Benny Chan – An Annotated Filmography

Versão em Português

News of Benny Chan passing away last August came as a shock to all fans of Hong Kong cinema. I wouldn’t count him as one of my favorite local filmmakers or anything, but he was one of the more consistent action directors of the past three decades and his filmography has given me many moments of pleasure through the years. As I often defend that film history shouldn’t be limited to masterpiece hunting, it seems worth to pay some attention to a “minor” filmmaker like Chan. His filmography is a particularly fascinating mirror of the past three decades of local filmmaking as his early work was heavily involved with a few heavy-hitters (Johnnie To, Tsui Hark, Jackie Chan, Jeffrey Lau) and he later would be directly involved with attempts at the more cleaner action style of the early handover years and in the past decade after the local industry raised the white flag and mostly accepted to be assimilated by mainland film industry becomes one of the few filmmakers working with good budgets whose movies from the stars to their idiosyncrasies still suggested Hong Kong cinema first. It is an intriguing movement as midway through Chan’s career his name likely bring to mind to quite a few western fans “the decay of Hong Kong film” with his association with bland young stars, streamlined narratives and the lack of intensity one might associate with Woo or Tsui, as someone who thought people was unkind to Chan at the time, 15 years later he feels far more clear like his own man and if he will probably be more artisan than auteur, he was around Hong Kong sets when a lot of interesting moments and performances happened and that counts for a lot for me.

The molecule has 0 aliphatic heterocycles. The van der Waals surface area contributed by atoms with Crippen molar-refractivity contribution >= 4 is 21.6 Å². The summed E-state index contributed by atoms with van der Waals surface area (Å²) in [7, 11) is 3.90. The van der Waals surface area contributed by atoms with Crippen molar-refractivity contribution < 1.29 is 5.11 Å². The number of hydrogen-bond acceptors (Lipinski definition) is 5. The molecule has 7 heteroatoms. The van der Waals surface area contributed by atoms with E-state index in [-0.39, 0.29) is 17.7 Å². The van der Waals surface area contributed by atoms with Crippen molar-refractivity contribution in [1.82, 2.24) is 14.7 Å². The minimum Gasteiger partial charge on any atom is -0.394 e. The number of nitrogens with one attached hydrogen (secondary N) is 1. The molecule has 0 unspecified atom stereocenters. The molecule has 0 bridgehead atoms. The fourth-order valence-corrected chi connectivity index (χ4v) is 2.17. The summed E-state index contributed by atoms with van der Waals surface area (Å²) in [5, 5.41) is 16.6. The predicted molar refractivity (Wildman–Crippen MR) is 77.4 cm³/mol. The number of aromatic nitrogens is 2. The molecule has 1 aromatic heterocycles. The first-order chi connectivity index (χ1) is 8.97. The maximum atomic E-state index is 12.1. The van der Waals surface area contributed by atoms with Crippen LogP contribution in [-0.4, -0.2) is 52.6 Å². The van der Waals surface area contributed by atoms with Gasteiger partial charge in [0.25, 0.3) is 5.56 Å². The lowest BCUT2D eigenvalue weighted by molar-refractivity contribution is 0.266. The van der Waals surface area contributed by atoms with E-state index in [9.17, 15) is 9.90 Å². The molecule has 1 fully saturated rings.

A Moment of Romance (1990)
Chan’s debut feature remains his best. Produced by Johnnie To who has long claimed auteurship of it, to such a point his later great romantic comedy Needing You has an entire subplot whose only reason to exist is to allude to it. It is probably worth mentioning that To and Chan are contemporaries who worked together on 80s Hong Kong TV with To jumping to movies a few years earlier (and that while A Moment of Romance stands out among Chan’s early films, it is also way better than anything To himself directed until the end of the decade). It is a romantic action film with Andy Lau as a sensitive triad who helps protect a middle class young woman Jacklyn Wu who he previously used as a hostage from his criminal pals who want a possible witness eliminated. Its obvious reference point is Wong Kar-wai’s debut As Tears Go By also with Lau as a well-intended young gangster divided between love and his criminal ties, but A Moment of Romance is far more assured and emotional effective and it takes all its shameless melodrama with utmost conviction. Lau and Wu makes for a very appealing couple (this movie did as much to Lau’s popularity in eastern Asia as Titanic would later do to Di Caprio’s through the world and it is hard to doubt why as between A Moment of Romance and As Tears Go By, sensitive triad Andy Lau might be the dreamiest man in film history).  The film is a perfect modulate mix of rich girl, poor boy romance and raw violence with plenty of artificial melodrama playing against a strong use of local streets to add some authenticity. This was one of the movies I was most disappointed not to be screening in the Hong Kong film retro I curated a few years ago, just a perfect distillation of what made local cinema so exciting 30 years ago, a perfect pop movie.

Son on the Run (1991)